Dancing With a Ghost: Exploring Indian Reality

Book, 1992, 195 pp
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Canadians are increasingly aware of the immense gulf that separates Native from other Canadian cultures. Ross seeks to bridge this gap by examining the traditional Cree and Ojibway world view and by showing why their philosophy so often places them in conflict with the Canadian justice system. Ross cites examples of Native ethics, such as a parent's belief in non-interference child-rearing, a victim's hesitation to make eye contact with a prosecutor, or a witness's reluctance to testify or comment on someone else's behaviour, that can lead to unfair judgements in non-Native courts.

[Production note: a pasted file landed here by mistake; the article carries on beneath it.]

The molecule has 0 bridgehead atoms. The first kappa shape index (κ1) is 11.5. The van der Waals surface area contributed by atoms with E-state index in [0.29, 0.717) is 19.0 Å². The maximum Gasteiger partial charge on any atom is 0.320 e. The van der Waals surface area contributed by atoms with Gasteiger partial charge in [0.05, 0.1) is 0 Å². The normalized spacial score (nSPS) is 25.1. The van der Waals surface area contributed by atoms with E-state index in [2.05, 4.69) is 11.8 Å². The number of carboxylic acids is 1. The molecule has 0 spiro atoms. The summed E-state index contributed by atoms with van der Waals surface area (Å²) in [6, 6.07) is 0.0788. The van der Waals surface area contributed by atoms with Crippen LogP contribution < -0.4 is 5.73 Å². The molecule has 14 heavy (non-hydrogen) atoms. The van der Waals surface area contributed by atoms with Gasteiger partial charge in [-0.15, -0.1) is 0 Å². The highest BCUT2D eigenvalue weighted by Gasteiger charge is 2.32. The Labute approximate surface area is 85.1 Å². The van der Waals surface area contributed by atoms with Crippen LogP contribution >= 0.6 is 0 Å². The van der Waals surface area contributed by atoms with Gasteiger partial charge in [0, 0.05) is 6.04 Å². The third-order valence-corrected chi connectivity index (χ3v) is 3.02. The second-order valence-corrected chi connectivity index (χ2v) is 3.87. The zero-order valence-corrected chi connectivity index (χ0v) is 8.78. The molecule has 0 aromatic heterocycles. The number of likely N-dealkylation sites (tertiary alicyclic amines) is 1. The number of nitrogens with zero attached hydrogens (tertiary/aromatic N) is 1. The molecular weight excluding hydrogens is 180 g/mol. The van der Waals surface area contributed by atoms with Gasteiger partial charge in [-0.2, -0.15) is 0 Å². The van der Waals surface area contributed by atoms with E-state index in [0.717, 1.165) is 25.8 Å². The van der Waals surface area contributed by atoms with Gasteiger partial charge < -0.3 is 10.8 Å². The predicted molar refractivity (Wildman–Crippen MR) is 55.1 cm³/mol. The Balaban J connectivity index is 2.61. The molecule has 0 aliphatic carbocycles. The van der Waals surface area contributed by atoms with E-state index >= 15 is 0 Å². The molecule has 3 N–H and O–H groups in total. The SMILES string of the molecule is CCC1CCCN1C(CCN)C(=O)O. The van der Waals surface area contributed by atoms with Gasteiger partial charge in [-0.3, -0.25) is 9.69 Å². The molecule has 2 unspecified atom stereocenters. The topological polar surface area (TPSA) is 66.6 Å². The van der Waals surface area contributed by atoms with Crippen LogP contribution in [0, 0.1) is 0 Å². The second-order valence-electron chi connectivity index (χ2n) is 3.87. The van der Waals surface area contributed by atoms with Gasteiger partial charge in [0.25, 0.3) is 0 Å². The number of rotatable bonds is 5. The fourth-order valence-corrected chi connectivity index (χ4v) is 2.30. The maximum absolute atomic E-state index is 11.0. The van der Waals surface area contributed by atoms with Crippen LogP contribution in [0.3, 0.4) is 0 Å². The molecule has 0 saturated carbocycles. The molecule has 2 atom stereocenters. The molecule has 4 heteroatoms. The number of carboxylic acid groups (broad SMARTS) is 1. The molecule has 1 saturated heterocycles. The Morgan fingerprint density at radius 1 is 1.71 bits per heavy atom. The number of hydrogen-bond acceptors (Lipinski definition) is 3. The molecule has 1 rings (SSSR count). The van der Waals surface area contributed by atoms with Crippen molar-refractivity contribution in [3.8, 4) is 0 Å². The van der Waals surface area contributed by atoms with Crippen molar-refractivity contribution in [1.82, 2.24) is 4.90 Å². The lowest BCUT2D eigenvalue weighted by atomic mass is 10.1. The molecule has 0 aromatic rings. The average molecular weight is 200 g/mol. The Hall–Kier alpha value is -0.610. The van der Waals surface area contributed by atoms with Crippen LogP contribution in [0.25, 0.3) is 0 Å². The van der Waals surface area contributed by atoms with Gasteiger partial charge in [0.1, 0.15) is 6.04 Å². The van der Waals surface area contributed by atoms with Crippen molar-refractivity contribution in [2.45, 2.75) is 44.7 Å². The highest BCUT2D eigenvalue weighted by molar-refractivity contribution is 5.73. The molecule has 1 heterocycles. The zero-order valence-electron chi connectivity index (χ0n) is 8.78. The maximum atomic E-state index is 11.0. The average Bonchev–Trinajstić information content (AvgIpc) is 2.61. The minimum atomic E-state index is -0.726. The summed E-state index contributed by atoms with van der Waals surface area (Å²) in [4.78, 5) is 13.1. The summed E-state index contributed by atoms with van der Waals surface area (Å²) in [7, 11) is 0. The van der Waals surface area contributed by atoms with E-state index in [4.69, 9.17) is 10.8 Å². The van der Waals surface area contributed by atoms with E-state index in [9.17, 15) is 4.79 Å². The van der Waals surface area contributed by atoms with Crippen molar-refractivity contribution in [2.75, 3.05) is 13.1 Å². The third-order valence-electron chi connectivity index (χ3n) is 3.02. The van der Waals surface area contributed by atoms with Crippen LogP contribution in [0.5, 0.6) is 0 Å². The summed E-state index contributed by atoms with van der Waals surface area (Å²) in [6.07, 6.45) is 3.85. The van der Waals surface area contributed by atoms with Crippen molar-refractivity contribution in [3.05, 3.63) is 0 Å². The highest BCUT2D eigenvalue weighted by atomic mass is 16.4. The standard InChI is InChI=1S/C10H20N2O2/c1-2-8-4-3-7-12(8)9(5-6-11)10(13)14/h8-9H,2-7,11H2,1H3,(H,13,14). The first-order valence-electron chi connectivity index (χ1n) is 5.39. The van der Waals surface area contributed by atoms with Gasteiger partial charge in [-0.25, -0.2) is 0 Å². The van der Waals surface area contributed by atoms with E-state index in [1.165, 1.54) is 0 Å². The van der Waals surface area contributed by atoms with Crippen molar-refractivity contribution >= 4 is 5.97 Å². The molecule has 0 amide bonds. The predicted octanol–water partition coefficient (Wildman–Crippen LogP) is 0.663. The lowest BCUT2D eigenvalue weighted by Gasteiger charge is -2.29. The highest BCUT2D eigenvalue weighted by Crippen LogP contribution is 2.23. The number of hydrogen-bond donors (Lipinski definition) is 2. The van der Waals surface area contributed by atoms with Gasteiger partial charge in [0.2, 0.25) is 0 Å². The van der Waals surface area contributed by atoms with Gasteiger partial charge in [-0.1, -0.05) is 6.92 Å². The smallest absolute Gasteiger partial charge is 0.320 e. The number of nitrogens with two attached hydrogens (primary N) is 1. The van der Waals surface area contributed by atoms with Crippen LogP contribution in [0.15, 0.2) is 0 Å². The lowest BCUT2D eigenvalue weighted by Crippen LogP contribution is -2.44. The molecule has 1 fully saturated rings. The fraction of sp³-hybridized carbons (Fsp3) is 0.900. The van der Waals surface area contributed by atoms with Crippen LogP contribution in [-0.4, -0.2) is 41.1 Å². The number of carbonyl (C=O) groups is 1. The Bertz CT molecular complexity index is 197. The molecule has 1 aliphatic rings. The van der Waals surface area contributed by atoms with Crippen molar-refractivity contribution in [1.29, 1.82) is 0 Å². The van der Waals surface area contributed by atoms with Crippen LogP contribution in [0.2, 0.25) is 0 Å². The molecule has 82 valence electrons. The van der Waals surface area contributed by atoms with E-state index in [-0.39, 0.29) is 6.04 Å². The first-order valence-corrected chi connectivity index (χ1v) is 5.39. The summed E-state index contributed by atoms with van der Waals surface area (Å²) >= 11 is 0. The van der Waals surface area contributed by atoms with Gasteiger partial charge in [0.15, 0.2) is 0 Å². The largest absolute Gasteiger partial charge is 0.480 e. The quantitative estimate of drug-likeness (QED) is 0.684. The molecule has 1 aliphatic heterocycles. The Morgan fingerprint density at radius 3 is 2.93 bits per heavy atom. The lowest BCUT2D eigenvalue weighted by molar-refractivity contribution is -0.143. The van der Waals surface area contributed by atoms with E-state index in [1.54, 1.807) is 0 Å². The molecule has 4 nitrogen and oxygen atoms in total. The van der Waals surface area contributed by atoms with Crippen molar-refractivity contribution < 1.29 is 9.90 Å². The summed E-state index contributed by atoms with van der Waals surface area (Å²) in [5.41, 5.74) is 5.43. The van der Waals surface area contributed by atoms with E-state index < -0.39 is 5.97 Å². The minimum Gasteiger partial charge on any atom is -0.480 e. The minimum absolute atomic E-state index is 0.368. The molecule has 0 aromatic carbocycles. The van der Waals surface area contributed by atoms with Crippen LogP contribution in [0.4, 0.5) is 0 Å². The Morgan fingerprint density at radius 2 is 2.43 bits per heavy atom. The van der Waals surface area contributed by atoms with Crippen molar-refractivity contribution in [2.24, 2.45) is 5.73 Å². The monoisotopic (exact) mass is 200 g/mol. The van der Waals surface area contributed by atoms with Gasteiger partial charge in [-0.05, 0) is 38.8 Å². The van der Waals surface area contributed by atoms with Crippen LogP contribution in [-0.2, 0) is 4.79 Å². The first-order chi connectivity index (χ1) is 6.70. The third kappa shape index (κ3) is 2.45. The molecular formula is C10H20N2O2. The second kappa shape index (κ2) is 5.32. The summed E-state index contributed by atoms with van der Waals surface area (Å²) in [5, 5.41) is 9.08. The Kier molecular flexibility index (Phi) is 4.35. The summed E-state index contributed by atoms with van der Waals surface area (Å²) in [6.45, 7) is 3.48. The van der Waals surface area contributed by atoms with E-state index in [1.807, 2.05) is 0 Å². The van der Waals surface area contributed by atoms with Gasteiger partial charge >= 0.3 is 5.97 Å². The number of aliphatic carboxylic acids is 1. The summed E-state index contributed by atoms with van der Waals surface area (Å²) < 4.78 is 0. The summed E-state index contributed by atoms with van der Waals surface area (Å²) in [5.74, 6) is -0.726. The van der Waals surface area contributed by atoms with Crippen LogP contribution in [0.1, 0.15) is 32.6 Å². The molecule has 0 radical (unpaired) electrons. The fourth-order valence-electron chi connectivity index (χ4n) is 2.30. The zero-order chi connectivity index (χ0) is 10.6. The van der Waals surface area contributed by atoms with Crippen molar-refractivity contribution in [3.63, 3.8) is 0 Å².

In Dancing With a Ghost Ross develops an appreciation of Native philosophy and points to ways in which Native values can be incorporated into court processes and other aspects of mainstream culture. Written with encouragement and guidance from Native leaders across Canada, this timely book suggests how we, collectively, can build a nation which acknowledges and accommodates both societies.

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